De Robertis’s second novel (after The Invisible Mountain, 2009) tackles head-on the lingering traumas left behind by Argentina’s state-sponsored regime of terror during the 1970s and ‘80s. In the opening pages, 22-year-old college student Perla, left home alone by vacationing parents, finds a naked man in her living room. He is dripping wet, smelling of rotting fish and seawater, and she can find no possible way he could have entered the home. Oddly, she is unafraid, though she knows perhaps she should be. As the rest of the novel unfolds, Perla and the naked man both reflect on their lives up to this point. Perla’s father, a man she loves with all the loyalty an only daughter can muster, is also a Naval officer and thus, one of the men responsible for the kidnappings and torture Argentina’s government perpetrated against its own citizens. She knows she should hate him, but cannot quite bring herself to do so. Her lover, an investigative journalist, has recently broached to her the idea that she herself was stolen as an infant from one of los desaparecidos—the disappeared. Rejecting the idea, she fled his arms and retreated home—only to be confronted by the naked wet man. That man, meanwhile, is finding his own memories returned to him slowly. In life, he was himself one of los desaparecidos, taken from his pregnant young wife and tortured mercilessly before being thrown from a plane into the ocean along with countless others. Why he has returned from the waters now, and why he has arrived in this home with this young woman, is something they must discover together.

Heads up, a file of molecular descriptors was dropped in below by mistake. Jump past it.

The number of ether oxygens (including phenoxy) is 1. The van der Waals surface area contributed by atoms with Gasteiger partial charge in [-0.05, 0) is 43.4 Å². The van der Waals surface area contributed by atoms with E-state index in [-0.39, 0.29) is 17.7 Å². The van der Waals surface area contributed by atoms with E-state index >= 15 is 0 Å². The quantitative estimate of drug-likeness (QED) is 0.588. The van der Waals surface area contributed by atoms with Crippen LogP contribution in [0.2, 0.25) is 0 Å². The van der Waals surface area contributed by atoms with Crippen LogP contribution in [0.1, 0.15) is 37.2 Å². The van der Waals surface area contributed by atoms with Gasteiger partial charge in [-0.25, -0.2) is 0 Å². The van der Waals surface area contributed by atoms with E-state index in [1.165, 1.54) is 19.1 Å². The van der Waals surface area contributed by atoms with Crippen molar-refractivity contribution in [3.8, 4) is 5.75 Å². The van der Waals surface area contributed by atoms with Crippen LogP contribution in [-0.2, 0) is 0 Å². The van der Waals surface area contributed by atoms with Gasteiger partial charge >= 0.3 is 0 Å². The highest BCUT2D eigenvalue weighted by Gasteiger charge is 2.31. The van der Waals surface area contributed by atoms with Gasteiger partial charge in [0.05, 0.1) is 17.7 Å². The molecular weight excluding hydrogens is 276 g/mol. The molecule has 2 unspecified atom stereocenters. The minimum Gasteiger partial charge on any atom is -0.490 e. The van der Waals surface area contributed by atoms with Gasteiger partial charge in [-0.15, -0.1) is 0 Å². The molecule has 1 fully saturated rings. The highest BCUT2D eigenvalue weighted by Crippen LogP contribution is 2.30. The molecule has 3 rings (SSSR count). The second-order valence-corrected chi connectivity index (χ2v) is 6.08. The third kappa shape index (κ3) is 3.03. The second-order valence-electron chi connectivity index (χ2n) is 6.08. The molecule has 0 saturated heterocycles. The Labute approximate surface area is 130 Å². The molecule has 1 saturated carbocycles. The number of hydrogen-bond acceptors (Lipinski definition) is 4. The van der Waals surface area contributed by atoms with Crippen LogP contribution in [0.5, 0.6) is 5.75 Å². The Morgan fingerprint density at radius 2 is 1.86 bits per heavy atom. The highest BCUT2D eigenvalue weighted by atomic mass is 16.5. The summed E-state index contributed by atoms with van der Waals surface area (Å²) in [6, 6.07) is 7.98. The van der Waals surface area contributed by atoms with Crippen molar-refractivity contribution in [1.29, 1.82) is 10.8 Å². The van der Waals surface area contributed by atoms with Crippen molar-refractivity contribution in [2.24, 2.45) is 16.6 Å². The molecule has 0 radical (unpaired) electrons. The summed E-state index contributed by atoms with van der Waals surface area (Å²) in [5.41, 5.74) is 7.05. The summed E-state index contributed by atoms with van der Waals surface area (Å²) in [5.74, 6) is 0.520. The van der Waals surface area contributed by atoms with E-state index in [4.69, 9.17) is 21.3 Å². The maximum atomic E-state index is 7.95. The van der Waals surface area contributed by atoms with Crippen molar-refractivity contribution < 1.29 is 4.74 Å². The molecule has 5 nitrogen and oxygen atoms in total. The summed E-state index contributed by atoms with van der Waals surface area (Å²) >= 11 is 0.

With Perla, De Robertis has fully embraced the tradition of magical realism so representative of Central and South American literature. Lyrical even when describing the most horrific of torments endured by los desaparecidos, De Robertis’s novel is powerful and affecting in its clear-eyed examination of the lasting impacts of the dictatorship upon both the victims and also the perpetrators of its many horrors.